The anti-cryptosporidial effect of the active compound selected above was further evaluated using both C. parvum invasion and growth assays. In invasion experiments, a traditional in vitro neutralization assay based on immunofluorescence quantitation of parasite loads was used to evaluate the inhibition of C. parvum invasion with the method described in Section “In vitro Neutralization of C. parvum Invasion With Anti-CpCDPK3 Antibody.” In growth experiments, sporozoites were inoculated onto cell monolayer (1 × 105 oocysts/well) and incubated for 2 h at 37°C. Afterward, free sporozoites were washed off with PBS. The cultures were allowed to continue in medium containing active compounds or DMSO for 48 h. The total RNA was extracted and used to evaluate the inhibition of C. parvum growth with the qRT-PCR method described above. All experiments were performed in triplicate.
Assessment of Enzyme Activities of CpCDPK3
The kinase activity of CpCDPK3 was measured using an NADH-coupled ATPase assay with Syntide-2 (a peptide with the sequence PLARTLSVAGLPGKK) as a substrate as described previously (Dolle and Ziegler, 2009; Wernimont et al., 2010). For this, 400 μM Syntide-2, 400 μM ATP, 150 μM NADH, 300 μM phosphoenolpyruvic (PEP) acid, and a mixture of pyruvate kinase and lactate dehydrogenase (PK/LDH) from Sigma (with 4 units/mL PK and 6 units/mL of LDH) were incubated at 30°C for 15 min in reaction buffer containing 20 mM Tris, 30 mM NaCl, 10 mM MgCl2, 1 mM CaCl2, 10 mM DTT, 2 μg/mL BSA, and 0.01% Tween 20. The reaction was initiated by adding 75 nM CpCDPK3 and measured at 340 nm with an Infinitetextregistered 200 PRO multimode plate reader (Tecan, AG, Switzerland). A recombinant insulinase-like protease of C. parvum, INS-15, was used as the negative control in the kinase assay. For inhibitor screening and IC50 determination, 60 μM NADH, 300 μM PEP, PK/LDH (with 4 units/mL PK and 6 units/mL of LDH), 75 nM CpCDPK3, and different concentrations (20 nM to 25 μM) of selective compounds were incubated in reaction buffer at 30°C for 15 min. DMSO was used as another control in this experiment. The reaction was initiated by adding a mixture of 50 μM Syntide-2 and 50 μM ATP. The data obtained were analyzed using the Student’s t-test and dose–response test (variable slope) implemented in GraphPad Prism2.
Production of Recombinant CpCDPK3 in E. coli
The full-length cgd5_820 gene encoding CpCDPK3 was amplified from genomic DNA of C. parvum (Figure 1A) and cloned into the pET-28a-c(+) vector. The protein was expressed as the expected size of ∼66 kDa and confirmed using Western blot analysis with anti-His tag antibodies (Figure 1B) and MALDI-TOF/MS analysis. The latter obtained only peptide sequences of CpCDPK3 (data not shown). The recombinant CpCDPK3 protein was used in the generation of polyclonal antibodies and immune sera, which were used in further analysis of the purified recombinant CpCDPK3 and native CpCDPK3 in crude protein extract of sporozoites, with the pre-immune serum being used as the control. The purified recombinant CpCDPK3 was recognized by the antibodies and immune serum at the expected size of ∼ 66 kDa, while the native CpCDPK3 was recognized at a smaller size of ∼60 kDa. In the analysis of native proteins, a ∼30 kDa band was also recognized by polyclonal antibodies but not by the immune serum (Figure 1C).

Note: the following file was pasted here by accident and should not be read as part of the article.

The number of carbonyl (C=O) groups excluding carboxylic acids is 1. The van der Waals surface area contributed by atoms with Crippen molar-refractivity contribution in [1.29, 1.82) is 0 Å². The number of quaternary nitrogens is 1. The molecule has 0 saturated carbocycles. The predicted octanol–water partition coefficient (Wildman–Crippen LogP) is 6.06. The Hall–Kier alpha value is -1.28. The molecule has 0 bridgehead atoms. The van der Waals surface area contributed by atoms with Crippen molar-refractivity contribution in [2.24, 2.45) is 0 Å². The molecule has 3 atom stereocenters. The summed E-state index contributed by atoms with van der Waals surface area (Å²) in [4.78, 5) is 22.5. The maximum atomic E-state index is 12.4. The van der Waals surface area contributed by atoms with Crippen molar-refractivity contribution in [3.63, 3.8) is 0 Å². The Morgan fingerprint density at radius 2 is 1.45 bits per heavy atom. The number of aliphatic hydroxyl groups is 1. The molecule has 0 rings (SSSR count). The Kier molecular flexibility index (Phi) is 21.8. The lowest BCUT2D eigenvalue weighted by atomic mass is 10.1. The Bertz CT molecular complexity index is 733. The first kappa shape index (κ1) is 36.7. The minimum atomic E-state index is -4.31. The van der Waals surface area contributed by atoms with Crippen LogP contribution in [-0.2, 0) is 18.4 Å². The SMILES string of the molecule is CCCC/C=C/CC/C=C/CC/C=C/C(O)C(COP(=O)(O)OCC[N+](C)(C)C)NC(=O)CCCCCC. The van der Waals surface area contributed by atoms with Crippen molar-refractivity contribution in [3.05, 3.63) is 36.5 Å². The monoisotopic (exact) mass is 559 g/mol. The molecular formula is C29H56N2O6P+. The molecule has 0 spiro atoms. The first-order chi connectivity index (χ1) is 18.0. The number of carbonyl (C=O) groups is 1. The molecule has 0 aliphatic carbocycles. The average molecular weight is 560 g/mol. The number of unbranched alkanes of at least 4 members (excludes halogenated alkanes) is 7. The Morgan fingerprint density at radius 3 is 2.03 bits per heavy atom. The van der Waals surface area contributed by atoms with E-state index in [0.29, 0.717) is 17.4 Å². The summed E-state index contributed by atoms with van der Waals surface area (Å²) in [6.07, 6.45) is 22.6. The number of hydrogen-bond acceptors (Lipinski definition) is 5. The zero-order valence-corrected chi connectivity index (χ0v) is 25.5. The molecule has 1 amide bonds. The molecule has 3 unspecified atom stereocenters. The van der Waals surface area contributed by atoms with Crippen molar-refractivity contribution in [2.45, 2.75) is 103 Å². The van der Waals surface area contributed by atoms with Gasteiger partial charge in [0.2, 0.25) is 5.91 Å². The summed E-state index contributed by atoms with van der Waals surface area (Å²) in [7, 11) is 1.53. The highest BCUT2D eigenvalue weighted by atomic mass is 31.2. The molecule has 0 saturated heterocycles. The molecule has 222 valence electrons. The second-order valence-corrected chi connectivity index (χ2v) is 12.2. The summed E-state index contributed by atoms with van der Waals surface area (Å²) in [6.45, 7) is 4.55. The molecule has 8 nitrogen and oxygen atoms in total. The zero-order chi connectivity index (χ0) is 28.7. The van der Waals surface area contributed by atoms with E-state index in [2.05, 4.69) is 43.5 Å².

Figure 1. Production of recombinant CpCDPK3 and polyclonal antibodies. (A) PCR amplification of the cgd5_820 gene of Cryptosporidium parvum. Lane M: 1000 bp molecular markers; Lane 1: cgd5_820 gene PCR product. (B) Expression and purification of recombinant CpCDPK3. Recombinant CpCDPK3 protein expressed in E. coli BL21 (DE3) was analyzed by SDS-PAGE (left panel) and Western blot (middle panel), while purified CpCDPK3 was analyzed by SDS-PAGE alone (right panel). Lane M: protein molecular weight markers; Lane 1: lysate from culture of recombinant bacteria without IPTG induction; Lane 2: lysate from 8 h IPTG-induced culture of recombinant bacteria, with the expected product indicated by the black arrow; Lane 3: CpCDPK3 purified by using Ni-NAT affinity chromatography. (C) Expression of native CpCDPK3 protein in C. parvum sporozoites. The protein was identified by Western blots with post-immune serum (left panel), purified anti-CpCDPK3 antibodies (middle panel), and pre-immune serum (right panel). Lane M: protein molecular weight markers; Lane 1: crude protein extracted from sporozoites. Lane 2: purified recombinant CpCDPK3 protein.